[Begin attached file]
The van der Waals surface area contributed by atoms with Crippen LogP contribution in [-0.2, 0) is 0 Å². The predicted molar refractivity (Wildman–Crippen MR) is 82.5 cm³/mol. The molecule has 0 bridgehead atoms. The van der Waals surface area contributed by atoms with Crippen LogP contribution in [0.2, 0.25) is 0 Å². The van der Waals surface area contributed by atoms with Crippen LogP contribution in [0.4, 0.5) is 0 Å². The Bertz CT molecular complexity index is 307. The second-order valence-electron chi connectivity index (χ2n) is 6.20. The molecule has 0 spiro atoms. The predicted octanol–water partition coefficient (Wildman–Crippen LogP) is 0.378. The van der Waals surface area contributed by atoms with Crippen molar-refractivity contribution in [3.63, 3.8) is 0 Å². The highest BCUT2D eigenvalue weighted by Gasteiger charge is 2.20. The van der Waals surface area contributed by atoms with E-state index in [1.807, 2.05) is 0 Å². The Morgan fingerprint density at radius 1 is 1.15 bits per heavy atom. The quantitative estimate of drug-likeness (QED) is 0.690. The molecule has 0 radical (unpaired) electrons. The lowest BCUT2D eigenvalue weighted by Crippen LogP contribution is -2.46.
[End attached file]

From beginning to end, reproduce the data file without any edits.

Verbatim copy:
The van der Waals surface area contributed by atoms with Crippen LogP contribution in [-0.2, 0) is 0 Å². The predicted molar refractivity (Wildman–Crippen MR) is 82.5 cm³/mol. The molecule has 0 bridgehead atoms. The van der Waals surface area contributed by atoms with Crippen LogP contribution in [0.2, 0.25) is 0 Å². The van der Waals surface area contributed by atoms with Crippen LogP contribution in [0.4, 0.5) is 0 Å². The Bertz CT molecular complexity index is 307. The second-order valence-electron chi connectivity index (χ2n) is 6.20. The molecule has 0 spiro atoms. The predicted octanol–water partition coefficient (Wildman–Crippen LogP) is 0.378. The van der Waals surface area contributed by atoms with Crippen molar-refractivity contribution in [3.63, 3.8) is 0 Å². The highest BCUT2D eigenvalue weighted by Gasteiger charge is 2.20. The van der Waals surface area contributed by atoms with E-state index in [1.807, 2.05) is 0 Å². The Morgan fingerprint density at radius 1 is 1.15 bits per heavy atom. The quantitative estimate of drug-likeness (QED) is 0.690. The molecule has 0 radical (unpaired) electrons. The lowest BCUT2D eigenvalue weighted by Crippen LogP contribution is -2.46.